This wasn’t your typical historical fiction book because it didn’t stick to one particular time period. The story follows two souls as they are reincarnated throughout history from prehistoric times to the present. Surprisingly with the plethora of time periods and plots in this book, I’ll keep this review short and sweet. My feelings are ambivalent about Reincarnation (italicized and capitalized, so not the belief in general). Yes, I believe in reincarnation, and the idea that soul mates exist. Ancient Greek philosophers believed the soul was initially one entity that was separated, causing us to seek our “other-half” not only for companionship, but for union on a spiritual and metaphysical level. It is a very romantic idea that should make for an interesting book. Unfortunately, Weyn tries too hard to spin a tale spanning millennia. There are eight separate lifetimes depicted in the 293 page book alone, not to mention even more brief vignettes alluding to other lifetimes in between the eight major story lines. Quantity is certainly not quality; Weyn just does not do justice to each lifetime because there is not enough space for her to write deep and meaningful interactions and characters in such a short space. If she had perhaps focused on three or four lives or had this been an epic length novel, the quality of each plot would have been better in the end. However, the topical and at times superficial treatment of each lifetime makes me think of the book like my Art History 101 class in college: extensive in coverage, but shallow in depth. I remember the grand scale of art movements, a few major painters, but little in particular from that class. Similarly, I remember the main plot of Weyn’s book, but not much of the heart and soul (pun intended) that I would expect from a book with such inherent potential.
In The Shadow of the Lamp by Susanne Dunlap
This was a five star historical fiction book for young adults. While I admit to knowing very little about the Crimean War (click it, you know you need to), I picked this book up for no apparent logical reason. I hate medicine, I’m not usually interested in war stories, and only remember briefly skimming over the details of the Crimean War in my AP World History class in high school. So, it beats me as to why I chose to read Dunlap’s book, but I am very glad I did.
The story begins when Molly Fraser, a maid in a London household, is accused of theft and dismissed from her position. With nowhere to go and no skills to speak of, she decides to join Florence Nightingale’s brigade of nurses at the front lines of the war, by any means necessary. After stowing away on the ship that brings them to the hospital abroad, Molly is reluctantly accepted by Nightingale into the battalion of nurses and embarks on a journey of self-discovery and loss in the tumultuous environs of war. There is a love triangle amid the touching and sad evolution of Molly’s skills from novice nursing apprentice to an efficient and experienced assistant with a soothing touch.
Dunlap puts you right in Molly’s shoes and the way she writes about the injured and dying soldiers in the hospital is both eloquent and poignant. I would definitely recommend this book wholeheartedly!
Dark Mirror by M.J. Putney
Finally, we have M.J. Putney’s Dark Mirror. Like Suzanne Weyn’s Reincarnation, I’m not quite sure how to categorize this book. It is definitely historical fiction, although it takes place in two different time periods. It is also a supernatural fantasy book.
Victoria Mansfield, daughter of an earl, discovers she is a mage, with powers to fly and channel energy. In the story, set during the Regency in England, magic is discouraged in the aristocracy and Victoria is subsequently sent off to a reform school for moneyed children with magical abilities. There, she joins an underground society that embraces their magic and learns to control and utilize her gifts. When the meeting place of the society is raided, she stumbles into a magic mirror that transports her over a hundred years into the future when England has just become involved in World War II. With the help of her friends from the past and present, she helps save soldiers lives and influences the success of evacuations from France amid German blitz attacks. She makes it back to her own time in one piece, presumably to have more adventures through time with her new league of mage friends, as there is a sequel advertised in the last pages of the paperback.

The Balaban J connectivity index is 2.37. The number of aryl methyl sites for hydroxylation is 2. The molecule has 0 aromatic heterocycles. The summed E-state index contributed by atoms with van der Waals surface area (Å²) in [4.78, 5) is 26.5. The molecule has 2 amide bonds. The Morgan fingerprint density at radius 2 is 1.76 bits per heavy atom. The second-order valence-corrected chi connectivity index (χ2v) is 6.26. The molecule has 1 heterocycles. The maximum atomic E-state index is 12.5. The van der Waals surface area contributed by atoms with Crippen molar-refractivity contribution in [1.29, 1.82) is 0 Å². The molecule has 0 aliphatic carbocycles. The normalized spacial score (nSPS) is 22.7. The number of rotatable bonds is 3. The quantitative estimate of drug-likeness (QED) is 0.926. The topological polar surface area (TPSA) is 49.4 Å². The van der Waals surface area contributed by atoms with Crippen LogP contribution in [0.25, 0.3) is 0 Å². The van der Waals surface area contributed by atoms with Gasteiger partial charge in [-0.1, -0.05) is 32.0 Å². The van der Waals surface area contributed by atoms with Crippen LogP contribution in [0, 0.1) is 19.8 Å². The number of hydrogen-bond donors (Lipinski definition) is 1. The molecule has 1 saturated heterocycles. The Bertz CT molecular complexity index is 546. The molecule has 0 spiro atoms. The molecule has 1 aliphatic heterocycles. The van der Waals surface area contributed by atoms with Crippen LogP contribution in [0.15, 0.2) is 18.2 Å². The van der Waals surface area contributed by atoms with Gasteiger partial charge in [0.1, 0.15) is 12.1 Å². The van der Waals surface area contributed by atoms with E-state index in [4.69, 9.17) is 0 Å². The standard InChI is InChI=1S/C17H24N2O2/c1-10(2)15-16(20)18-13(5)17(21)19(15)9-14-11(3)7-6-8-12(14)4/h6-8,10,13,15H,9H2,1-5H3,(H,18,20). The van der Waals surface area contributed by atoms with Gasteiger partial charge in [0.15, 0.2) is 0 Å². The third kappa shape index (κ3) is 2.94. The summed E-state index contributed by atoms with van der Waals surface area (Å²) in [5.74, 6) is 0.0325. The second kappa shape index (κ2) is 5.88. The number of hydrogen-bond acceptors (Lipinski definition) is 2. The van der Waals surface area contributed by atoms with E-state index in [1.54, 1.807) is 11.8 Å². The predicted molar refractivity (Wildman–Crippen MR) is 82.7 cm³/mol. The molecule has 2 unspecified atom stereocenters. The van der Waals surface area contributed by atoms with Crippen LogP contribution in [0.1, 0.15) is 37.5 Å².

At the risk of sounding indifferent, I have to say that I neither loved nor hated this book. There were things that were hard to wrap my head around which diminished my overall enjoyment of Dark Mirror. Mainly, it was reconciling a historical fiction novel with a time travel plot and a supernatural theme. I don’t hate any of those genres, but putting them all together was a bit tiring at times. Normally, creating a new universe, however different from our own, in which to place supernatural beings or talents requires a stretch of imagination for the reader. When you add one alternate reality in the Regency where magic exists to another time period that was accessed through time travel, the strain on one’s suspension of disbelief is stretched to the maximum. Yes, I bought into the nineteenth century magical world and followed Victoria along in her new life, but when there was an abrupt change to the twentieth century, I was jarred. First, I was seeing the world of magic through a novitiate’s eyes, learning with her the unbelievable fact that magic runs through her blood. But then when I was just getting used to the magical world Putney created, she introduced another world to be explored and adjusted to by Victoria. 1930’s England isn’t that far back that I myself don’t understand what is going on when Victoria is amazed by flashlights and automobiles, but seeing another new world through her eyes and reading through the necessary preliminaries of wonder, fear, and curiosity becomes boring when you are already in the middle of the book.
That being said, the story isn’t terrible. There is a charm to the simple side of supernatural fiction; there are no werewolves or vampires, just elemental and natural magic. For those of you who don’t know, M.J. Putney is the alias of Mary Jo Putney, a Romance author, so understandably, there are romantic elements to the book (which, of course, I loved). The developing bonds of friendship, tenuous relationship with Victoria’s roommate, and a budding but doomed romance, redeem the somewhat confusing nature of the book.
Again, check out our YA Historical Fiction Challenge page to see our progress and to find out what the other blues are reading!